Return Home & Red Summer

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The rapid and massive growth of military camps across America would create tension within communities that now had white servicemen in close proximity with black populations. In an August 3, 1917 edition of the Newport (Rhode Island) Mercury Newspaper, Reverend William J. Lucas, Pastor of the Mt. Olivet Baptist Church posted a direct plea to Newport’s people of color to avoid trouble in public places, particularly with the large number of military personnel within the city. Reverend Lucas provides very specific instructions for members of the African American community, particularly African American women, that includes a self-imposed curfew to protect against personal violence that may lead to larger scale riots. As a direct aftermath of the at home tensions of the war years, Rev. Lucas and members of the Mt. Olivet Church lead the effort to form the Newport Branch of NAACP in 1919.

As the sable soldiers returned to their home towns, cities and states with high expectations of equality, employment and respect, in its place they faced an unprecedented increase in racial tensions across America that led to the eruption of race riots across three dozen cities during the summer of 1919, which historians today refer to as “The Red Summer.”

Klan-sheet-musicThe Red Summer of 1919 brought violent race riots that befell more than three dozen cities across the United States. The worst riots and acts of violence against African Americans, many times returning soldiers while still in their uniforms were in Chicago, Charleston, South Carolina and even in our nation’s capital of Washington. Here in New England fighting erupted between white and black sailors at the large navy base in New London, Connecticut.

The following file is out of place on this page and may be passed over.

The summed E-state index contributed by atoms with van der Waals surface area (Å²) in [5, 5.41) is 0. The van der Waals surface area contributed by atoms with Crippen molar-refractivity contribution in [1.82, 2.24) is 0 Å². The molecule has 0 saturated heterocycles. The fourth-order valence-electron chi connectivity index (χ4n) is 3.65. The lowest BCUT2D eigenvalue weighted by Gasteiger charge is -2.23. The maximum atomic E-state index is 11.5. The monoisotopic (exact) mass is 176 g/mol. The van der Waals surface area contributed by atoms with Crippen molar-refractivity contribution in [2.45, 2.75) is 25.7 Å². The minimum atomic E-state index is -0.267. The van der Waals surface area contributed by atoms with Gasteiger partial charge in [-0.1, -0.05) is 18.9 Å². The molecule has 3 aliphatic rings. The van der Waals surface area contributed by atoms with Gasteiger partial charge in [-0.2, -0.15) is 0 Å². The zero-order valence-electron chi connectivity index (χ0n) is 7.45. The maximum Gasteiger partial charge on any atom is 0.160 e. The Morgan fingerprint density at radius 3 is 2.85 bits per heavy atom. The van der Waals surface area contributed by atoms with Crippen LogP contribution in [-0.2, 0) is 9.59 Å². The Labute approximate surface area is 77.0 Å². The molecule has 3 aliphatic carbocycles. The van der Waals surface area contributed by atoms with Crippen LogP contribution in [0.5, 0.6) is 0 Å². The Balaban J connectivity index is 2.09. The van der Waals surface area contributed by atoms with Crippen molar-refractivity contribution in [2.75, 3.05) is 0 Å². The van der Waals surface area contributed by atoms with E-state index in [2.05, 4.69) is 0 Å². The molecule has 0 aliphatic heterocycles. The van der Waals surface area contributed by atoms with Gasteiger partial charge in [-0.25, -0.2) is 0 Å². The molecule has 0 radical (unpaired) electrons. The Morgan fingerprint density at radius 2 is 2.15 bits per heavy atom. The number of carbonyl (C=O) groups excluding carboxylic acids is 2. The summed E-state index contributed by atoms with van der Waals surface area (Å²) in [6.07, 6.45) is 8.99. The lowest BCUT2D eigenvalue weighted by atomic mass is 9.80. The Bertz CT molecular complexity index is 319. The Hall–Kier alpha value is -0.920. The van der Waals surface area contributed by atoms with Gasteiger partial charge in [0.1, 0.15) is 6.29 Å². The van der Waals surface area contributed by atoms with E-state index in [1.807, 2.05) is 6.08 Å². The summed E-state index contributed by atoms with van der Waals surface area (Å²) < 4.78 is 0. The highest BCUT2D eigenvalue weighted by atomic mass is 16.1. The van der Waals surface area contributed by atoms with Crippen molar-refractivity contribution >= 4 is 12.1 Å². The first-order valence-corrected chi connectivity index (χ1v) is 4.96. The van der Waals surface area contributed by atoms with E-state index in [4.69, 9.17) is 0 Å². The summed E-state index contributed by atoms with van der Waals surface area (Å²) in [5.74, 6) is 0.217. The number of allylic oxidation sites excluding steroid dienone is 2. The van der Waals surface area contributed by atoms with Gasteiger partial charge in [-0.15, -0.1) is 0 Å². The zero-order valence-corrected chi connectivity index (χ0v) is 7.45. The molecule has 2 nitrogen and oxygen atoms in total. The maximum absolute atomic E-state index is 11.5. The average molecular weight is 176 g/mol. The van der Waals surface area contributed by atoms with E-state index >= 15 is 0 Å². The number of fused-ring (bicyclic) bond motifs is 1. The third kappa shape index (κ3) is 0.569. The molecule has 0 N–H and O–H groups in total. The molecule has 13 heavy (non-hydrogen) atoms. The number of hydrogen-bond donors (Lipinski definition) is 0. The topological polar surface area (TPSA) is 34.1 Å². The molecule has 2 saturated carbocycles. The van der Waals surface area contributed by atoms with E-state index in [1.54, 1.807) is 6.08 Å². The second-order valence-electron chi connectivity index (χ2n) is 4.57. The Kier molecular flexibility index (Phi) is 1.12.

Tragically, the lynching of African Americans would also rise like no other time since the Jim Crow days of the late 19th century. Some African American veterans would be lynched while in uniform. And the KKK would swell to over 4 million members nationwide by the mid-1920’s. The concerns of physical violence to African Americans became such a national concern, the NAACP sent an urgent telegram to President Wilson stating,

“The National Association for the Advancement of Colored People respectfully enquires how long the Federal Government under your administration intends to tolerate anarchy in the United States?”